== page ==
A bursar who stole around £140,000 while working at a Church of England primary school has been warned she faces a jail sentence.
Susan Margaret Ashworth stole the money from Baxenden St John’s CE school over a period of more than five years between January 2011 and August 2016.
The 57-year-old pleaded guilty at Burnley Crown Court to the charge of theft worth £142,545.73, and also to a charge of converting criminal property in the same amount.
The judge described the “very substantial” theft from the Church Avenue school as a breach of trust.
The court heard that the exact figure could be contested depending on the result of a forensic accountant report.
Timothy Storrie, defending, said the forensic accountant was instructed several weeks ago and added that the report will be ready by the sentencing hearing.
He told the court that Susan Ashworth, of Dorset Drive, Clitheroe, has no previous convictions, and requested a pre-sentence report.
Neil Robert Ashworth, 60, of the same address, has pleaded not guilty to the charge of converting criminal property totalling £142,545.73.
He was granted unconditional bail to attend Burnley Crown Court for a three-day trial starting on February 28, 2018.
Judge Beverley Lunt also granted Susan Ashworth unconditional bail and told the defendant that she will be sentenced at the conclusion of Mr Ashworth’s trial.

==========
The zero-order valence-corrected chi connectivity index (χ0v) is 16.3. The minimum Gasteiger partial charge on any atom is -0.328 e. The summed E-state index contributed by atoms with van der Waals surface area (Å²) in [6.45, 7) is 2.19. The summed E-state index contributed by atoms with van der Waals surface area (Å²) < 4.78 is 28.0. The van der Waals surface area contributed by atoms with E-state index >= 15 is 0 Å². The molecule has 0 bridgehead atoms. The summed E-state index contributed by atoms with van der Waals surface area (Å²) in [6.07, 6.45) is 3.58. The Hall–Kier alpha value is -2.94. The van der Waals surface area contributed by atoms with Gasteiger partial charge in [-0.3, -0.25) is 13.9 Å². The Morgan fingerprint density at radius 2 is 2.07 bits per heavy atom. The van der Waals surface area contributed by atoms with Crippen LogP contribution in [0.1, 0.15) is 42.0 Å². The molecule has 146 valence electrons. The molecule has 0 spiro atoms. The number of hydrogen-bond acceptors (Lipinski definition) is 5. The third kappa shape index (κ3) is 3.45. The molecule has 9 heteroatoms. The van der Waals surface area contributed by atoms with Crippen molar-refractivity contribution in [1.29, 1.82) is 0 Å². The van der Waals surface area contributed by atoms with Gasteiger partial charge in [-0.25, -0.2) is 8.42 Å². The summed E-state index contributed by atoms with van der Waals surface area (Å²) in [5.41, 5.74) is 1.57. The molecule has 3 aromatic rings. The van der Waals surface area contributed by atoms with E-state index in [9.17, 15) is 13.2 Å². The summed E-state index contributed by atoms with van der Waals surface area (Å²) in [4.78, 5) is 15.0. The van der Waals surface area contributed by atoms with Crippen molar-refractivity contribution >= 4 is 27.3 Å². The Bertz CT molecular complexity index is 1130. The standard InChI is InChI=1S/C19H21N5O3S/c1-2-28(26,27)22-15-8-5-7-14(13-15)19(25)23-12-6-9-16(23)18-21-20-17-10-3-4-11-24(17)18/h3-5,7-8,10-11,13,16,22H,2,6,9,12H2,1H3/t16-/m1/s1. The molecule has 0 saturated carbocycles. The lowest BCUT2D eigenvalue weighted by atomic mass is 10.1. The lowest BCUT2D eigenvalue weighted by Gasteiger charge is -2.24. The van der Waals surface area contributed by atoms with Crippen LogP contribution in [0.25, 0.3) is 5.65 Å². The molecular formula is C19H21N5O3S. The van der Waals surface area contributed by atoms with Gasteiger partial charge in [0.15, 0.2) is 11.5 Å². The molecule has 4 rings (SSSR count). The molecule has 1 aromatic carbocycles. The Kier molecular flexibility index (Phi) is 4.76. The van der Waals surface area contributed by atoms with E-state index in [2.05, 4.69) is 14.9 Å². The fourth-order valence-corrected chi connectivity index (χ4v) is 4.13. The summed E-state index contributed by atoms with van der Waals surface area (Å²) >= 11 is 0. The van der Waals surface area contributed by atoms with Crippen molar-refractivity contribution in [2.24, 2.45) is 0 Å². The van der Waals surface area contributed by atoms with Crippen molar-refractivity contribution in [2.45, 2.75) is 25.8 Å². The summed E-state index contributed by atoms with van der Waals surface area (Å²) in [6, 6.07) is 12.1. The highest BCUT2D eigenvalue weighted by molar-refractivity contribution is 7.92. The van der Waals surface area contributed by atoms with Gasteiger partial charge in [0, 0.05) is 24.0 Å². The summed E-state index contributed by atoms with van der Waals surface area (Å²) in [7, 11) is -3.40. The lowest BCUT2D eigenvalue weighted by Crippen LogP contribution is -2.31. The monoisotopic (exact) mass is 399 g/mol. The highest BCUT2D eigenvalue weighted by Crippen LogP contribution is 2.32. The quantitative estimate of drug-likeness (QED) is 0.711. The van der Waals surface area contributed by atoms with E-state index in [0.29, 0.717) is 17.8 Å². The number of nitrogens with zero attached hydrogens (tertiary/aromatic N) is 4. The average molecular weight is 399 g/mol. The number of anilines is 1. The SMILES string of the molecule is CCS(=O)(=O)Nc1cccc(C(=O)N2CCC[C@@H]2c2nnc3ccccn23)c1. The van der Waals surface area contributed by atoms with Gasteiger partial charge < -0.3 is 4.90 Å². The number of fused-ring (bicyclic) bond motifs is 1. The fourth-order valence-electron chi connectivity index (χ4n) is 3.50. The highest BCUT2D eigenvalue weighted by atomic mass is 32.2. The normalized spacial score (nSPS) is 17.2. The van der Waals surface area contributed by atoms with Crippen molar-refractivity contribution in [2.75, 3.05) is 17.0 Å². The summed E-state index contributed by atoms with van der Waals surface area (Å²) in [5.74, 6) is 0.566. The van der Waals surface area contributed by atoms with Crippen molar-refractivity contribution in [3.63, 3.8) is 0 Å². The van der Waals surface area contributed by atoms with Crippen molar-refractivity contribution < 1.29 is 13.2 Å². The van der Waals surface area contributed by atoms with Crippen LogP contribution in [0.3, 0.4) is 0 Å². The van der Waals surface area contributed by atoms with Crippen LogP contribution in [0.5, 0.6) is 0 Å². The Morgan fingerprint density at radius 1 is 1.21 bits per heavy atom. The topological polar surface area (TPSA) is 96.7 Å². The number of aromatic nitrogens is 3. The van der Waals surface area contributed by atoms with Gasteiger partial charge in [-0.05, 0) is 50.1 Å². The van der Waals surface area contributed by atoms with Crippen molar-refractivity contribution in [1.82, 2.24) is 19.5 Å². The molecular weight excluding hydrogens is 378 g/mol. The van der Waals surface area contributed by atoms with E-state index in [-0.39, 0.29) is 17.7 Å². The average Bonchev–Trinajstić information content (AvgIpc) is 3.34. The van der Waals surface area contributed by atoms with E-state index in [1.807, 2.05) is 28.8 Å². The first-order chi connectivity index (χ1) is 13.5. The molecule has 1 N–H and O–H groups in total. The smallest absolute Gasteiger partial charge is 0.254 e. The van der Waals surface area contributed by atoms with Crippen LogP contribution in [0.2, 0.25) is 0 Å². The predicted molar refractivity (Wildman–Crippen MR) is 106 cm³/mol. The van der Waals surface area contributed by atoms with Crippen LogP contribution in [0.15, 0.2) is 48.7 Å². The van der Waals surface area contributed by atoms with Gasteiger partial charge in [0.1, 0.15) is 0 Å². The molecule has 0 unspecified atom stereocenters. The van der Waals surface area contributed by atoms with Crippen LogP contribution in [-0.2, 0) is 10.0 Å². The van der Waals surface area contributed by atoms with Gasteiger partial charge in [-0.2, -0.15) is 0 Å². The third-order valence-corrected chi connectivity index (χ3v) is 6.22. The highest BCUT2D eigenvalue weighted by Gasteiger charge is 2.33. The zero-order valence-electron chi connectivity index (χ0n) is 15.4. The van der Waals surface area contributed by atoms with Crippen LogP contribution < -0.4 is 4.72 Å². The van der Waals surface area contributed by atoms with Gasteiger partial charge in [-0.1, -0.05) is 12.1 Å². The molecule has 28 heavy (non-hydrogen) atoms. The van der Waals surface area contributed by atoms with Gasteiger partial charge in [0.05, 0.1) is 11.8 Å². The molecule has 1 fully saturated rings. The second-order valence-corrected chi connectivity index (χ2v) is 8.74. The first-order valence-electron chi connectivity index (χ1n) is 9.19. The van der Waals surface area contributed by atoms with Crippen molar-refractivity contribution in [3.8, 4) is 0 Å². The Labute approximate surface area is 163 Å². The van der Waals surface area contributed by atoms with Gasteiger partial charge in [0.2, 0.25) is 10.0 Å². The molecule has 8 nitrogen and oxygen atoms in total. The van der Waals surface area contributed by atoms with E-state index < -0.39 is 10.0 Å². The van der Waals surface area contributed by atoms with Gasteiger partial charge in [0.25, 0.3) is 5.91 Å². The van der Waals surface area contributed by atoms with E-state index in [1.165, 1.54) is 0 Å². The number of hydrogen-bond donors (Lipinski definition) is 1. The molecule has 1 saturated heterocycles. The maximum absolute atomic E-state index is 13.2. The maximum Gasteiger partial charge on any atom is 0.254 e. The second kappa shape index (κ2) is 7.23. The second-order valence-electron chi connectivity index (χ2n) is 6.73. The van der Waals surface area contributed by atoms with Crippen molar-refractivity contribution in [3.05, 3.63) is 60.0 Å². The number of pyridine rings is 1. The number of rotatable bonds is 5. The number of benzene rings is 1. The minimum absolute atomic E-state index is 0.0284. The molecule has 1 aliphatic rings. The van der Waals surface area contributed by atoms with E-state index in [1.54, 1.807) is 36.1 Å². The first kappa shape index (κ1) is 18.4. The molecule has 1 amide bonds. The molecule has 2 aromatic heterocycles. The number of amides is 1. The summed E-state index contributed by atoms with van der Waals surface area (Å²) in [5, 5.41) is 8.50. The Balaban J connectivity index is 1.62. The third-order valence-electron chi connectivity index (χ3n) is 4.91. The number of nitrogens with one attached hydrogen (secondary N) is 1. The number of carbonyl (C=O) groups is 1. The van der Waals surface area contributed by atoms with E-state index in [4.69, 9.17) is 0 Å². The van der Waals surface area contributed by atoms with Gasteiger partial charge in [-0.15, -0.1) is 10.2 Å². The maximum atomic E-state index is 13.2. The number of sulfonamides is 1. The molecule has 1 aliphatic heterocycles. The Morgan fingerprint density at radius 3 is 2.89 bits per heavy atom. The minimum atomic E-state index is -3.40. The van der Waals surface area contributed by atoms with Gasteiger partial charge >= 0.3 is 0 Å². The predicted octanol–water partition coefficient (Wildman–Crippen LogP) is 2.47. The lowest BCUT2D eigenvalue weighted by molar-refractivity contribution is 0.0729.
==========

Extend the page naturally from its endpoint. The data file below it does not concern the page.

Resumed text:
She told the court: “I will order a [pre-sentence] report but it’s a breach of trust and it’s a very substantial amount of money.
“You must not read anything into that.
“It looks like a custodial sentence is inevitable but that can be looked at once the true figure is known and once the report has been read.”
Speaking after the hearing, headteacher Christina Regan said: “We are aware that a former member of staff appeared in court and it is our understanding that they pleaded guilty to charges.
“Financial irregularities came to light after the employee left the school in 2016, which we referred to Lancashire police for investigation.
“It would not be appropriate to comment further as the matter is still subject to the legal process.”